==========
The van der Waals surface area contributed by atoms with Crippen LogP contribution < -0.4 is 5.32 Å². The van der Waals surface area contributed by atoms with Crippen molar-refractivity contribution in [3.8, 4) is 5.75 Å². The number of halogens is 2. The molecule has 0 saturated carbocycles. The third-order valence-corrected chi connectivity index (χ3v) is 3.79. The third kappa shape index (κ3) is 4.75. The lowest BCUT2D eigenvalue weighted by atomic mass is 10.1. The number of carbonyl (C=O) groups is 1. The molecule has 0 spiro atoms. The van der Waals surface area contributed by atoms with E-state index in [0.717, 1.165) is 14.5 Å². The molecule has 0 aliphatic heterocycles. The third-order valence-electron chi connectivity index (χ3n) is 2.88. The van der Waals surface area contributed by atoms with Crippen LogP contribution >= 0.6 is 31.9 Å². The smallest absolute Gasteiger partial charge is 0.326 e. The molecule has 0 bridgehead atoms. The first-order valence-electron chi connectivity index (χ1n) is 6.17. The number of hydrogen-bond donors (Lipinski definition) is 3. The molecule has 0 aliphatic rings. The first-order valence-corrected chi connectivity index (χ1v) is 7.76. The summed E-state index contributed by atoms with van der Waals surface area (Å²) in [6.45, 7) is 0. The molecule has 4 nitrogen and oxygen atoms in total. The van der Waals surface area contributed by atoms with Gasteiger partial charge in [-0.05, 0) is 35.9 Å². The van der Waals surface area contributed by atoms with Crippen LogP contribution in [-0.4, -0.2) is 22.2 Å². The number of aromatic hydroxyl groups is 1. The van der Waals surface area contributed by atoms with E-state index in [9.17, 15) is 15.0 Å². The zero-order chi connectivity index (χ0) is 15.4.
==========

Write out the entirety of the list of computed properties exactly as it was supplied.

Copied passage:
The van der Waals surface area contributed by atoms with Crippen LogP contribution < -0.4 is 5.32 Å². The van der Waals surface area contributed by atoms with Crippen molar-refractivity contribution in [3.8, 4) is 5.75 Å². The number of halogens is 2. The molecule has 0 saturated carbocycles. The third-order valence-corrected chi connectivity index (χ3v) is 3.79. The third kappa shape index (κ3) is 4.75. The lowest BCUT2D eigenvalue weighted by atomic mass is 10.1. The number of carbonyl (C=O) groups is 1. The molecule has 0 spiro atoms. The van der Waals surface area contributed by atoms with E-state index in [0.717, 1.165) is 14.5 Å². The molecule has 0 aliphatic heterocycles. The third-order valence-electron chi connectivity index (χ3n) is 2.88. The van der Waals surface area contributed by atoms with Crippen LogP contribution >= 0.6 is 31.9 Å². The smallest absolute Gasteiger partial charge is 0.326 e. The molecule has 0 bridgehead atoms. The first-order valence-electron chi connectivity index (χ1n) is 6.17. The number of hydrogen-bond donors (Lipinski definition) is 3. The molecule has 0 aliphatic rings. The first-order valence-corrected chi connectivity index (χ1v) is 7.76. The summed E-state index contributed by atoms with van der Waals surface area (Å²) in [6.45, 7) is 0. The molecule has 4 nitrogen and oxygen atoms in total. The van der Waals surface area contributed by atoms with Gasteiger partial charge in [-0.05, 0) is 35.9 Å². The van der Waals surface area contributed by atoms with Crippen LogP contribution in [-0.4, -0.2) is 22.2 Å². The number of aromatic hydroxyl groups is 1. The van der Waals surface area contributed by atoms with E-state index in [9.17, 15) is 15.0 Å². The zero-order chi connectivity index (χ0) is 15.4.